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Ahhhhh. There’s nothing quite as refreshing as a cool drink of water. Unfortunately, with that water, you might be drinking common contaminants, such as lead, arsenic, and nitrate.
Before you reach for a sports drink, listen to Aaron Simmons of Automatic Water Conditioning Co. Aaron has been helping homeowners to increase the quality of their water for more than a decade, and his company has been helping New Jersey homeowners for more than 70 years.
Aaron explores the process of testing the water quality in your home and how to achieve a refreshing and safe glass of water.
#Waterhomegoals and testing types
“If you’re concerned about water quality, any time is a good time to test your water,” says Aaron, whose company installs and services more than a thousand filtration systems per year.
The most important aspects of water testing are knowing your goals for water quality and your water source.
“Some people are on wells, and some people get municipally supplied or city water supplies,” says Aaron. “The issues can be very different between those supplies.”
Most homeowners are concerned about what they consume or what they’re giving to their families. In this case, Aaron recommends using an independent, thirty-party laboratory to learn if your water is safe, but this type of testing can be expensive.
DIY homeowners can find water quality test kits, such as litmus test strips at their sometimes at local hardware stores, Amazon, or even at your local town offices. Unfortunately, the test results lack accuracy.
“A lot of home water tests tend to be plus or minus 20%, which is pretty significant,” says Aaron, “but at least they give you a baseline.”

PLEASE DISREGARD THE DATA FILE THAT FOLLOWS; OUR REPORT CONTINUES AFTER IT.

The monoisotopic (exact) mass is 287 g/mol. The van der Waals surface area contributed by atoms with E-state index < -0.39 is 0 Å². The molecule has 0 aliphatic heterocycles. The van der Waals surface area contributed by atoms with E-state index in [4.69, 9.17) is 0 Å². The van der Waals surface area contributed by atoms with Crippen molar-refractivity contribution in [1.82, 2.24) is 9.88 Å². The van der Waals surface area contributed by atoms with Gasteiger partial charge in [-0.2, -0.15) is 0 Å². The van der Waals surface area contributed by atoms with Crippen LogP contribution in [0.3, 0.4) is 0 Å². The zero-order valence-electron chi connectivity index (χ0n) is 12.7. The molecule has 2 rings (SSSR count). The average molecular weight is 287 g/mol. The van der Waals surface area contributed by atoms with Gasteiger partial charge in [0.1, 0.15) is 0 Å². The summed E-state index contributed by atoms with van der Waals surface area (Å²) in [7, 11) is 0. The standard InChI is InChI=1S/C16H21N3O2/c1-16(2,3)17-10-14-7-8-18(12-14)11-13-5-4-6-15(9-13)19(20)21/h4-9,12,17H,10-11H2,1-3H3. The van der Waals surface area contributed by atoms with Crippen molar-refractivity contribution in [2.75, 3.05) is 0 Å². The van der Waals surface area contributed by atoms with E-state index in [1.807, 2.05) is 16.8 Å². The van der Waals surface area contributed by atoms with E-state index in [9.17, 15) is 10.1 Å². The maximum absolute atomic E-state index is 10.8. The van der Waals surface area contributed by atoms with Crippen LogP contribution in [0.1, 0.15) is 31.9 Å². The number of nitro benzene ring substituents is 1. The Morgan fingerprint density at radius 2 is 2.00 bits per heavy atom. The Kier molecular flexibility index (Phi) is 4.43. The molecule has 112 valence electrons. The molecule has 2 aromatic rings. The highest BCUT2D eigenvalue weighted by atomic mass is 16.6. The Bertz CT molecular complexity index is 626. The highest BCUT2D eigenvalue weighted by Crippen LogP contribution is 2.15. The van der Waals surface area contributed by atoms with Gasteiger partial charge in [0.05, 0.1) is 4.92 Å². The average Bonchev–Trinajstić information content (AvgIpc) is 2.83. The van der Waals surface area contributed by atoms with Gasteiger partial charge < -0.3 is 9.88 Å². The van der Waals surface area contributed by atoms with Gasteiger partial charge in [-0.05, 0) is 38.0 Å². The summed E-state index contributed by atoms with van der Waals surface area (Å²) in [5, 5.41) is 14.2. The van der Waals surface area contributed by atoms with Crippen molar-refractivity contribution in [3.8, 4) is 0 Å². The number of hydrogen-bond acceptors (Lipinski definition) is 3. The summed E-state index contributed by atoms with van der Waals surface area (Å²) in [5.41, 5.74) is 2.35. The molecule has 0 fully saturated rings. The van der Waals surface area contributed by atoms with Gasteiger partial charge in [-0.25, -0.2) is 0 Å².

It will also help you determine if your water meets the EPA standards.
When it comes to water quality and testing, many homeowners seek help with “hard water,” which constitutes 85% of the U.S. water supply. Hard water has calcium deposits, which will manifest as white, filmy mineral deposits on your faucets and fixtures. It also creates dry skin, hair frizz, and other issues around the home.
“Laundry comes out gray and feels hard,” says Aaron. “No matter how much fabric softener you use, it’s still hard or feels crusty.”
Not to sound like a laundry detergent commercial – but no one wants faded or crusty clothes. And you certainly do not want to drink dangerous chemicals.
Check to see if your county has hard water with the U.S. Geological Survey. Anything above seven is alkaline or basic; anything below is acidic. You want your water to be about seven. (My county’s registered 7.2 pH this morning.)
Keep your clothes bright and water safe
There are a few ways to fix your contaminant or hard water issues on the home front. Some homeowners opt for whole-house filtration systems like water softeners, which helps to mitigate mineral concerns.
“It’s also a very common tactic in the removal of chlorine contents, or chloramine, which is what’s used as a municipal disinfectant,” says Aaron. “It makes the water taste pretty bad, and it smells.”